This post by Ken Homan, SJ is also featured on The Jesuit Post.
Have you seen the new piece from Huffington Post Highline, The Myth of the Ethical Shopper? It’s a pretty fierce condemnation of the way we try to make social change happen in the world. For years, our model of creating social change, especially as it relates to consumer products, has been name-and-shame. It has been somewhat effective, but not nearly to the level we hoped it would.
We’ve scolded Nike, Walmart, H&M, Coca-Cola, and plenty more for their absolutely abysmal human and labor rights violations. In April, John Oliver looked at the horrifying history of workplace abuse in several of these companies. It would be nice if we could pretend that these issues were a problem of the 90s. After all, that’s when we all took great offense at the clothes we were wearing. But it’s an issue that has not only persisted, but has become worse.
While we would like to think that our shift in shopping habits has drastically changed the market, it hasn’t. We have instead become aware of increasingly horrific circumstances. Many of the countries that make our consumer products also have high rates of slavery and human trafficking. People seeking to escape poverty instead find themselves entrenched in outright slavery.
I’m certainly not saying that we have no power and therefore should just buy whatever we want. I absolutely support efforts to buy items with traceable, verifiable labor standards. But as the HuffPo piece states, we cannot “shop ourselves into a better world. Advocating for boring stuff like complaint mechanisms and formalized labor contracts is nowhere near as satisfying as buying a pair of Fair Trade sandals or whatever. But that’s how the hard work of development actually gets done: Not by imploring people to buy better, but by giving them no other option.”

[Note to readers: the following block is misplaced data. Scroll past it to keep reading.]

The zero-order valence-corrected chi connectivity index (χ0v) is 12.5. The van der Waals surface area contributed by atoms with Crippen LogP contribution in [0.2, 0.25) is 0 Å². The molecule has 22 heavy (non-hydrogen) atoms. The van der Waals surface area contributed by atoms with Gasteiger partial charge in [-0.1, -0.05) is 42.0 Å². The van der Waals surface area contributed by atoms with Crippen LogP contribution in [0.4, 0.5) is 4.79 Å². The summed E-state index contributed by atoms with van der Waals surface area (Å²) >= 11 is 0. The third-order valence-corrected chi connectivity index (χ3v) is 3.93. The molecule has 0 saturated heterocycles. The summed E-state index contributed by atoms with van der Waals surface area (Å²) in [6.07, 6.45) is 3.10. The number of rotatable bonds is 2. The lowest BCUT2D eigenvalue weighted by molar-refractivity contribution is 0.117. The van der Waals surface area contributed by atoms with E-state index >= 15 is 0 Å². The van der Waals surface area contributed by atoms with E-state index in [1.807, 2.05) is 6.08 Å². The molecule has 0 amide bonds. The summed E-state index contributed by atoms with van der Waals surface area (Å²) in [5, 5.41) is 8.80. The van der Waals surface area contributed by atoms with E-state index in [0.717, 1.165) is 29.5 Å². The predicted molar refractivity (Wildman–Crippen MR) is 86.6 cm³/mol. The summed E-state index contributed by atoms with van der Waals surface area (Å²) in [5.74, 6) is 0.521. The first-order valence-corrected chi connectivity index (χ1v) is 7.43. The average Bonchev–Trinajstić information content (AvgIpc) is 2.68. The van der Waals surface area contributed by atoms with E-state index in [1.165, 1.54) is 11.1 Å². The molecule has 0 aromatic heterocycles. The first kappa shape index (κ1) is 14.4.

Back in April, I wrote a piece on the Trans-Pacific Partnership. This massive trade deal includes some of the worst human and labor rights offenders in the world: Malaysia, Vietnam, and provisions to include others like Indonesia and Bangladesh. Fundamentally, it affirms our desire to shop for change rather than truly challenge ourselves. It supports our current model of always driving down costs and consuming more. This is an option we can no longer choose.
In Laudato Si, Francis states, “Once more, we need to reject a magical conception of the market, which would suggest that problems can be solved simply by an increase in the profits of companies or individuals.” [Para. 190] Our task seems more daunting if we cannot simply buy change. Our faith, especially as expressed in the latest encyclical, makes it abundantly clear that we must seek a different solution. It will require not just a change of spending, but a change of attitude, lifestyle, and heart. While challenging, we must know that not only are people around the world depending on us taking action, but they are standing alongside us.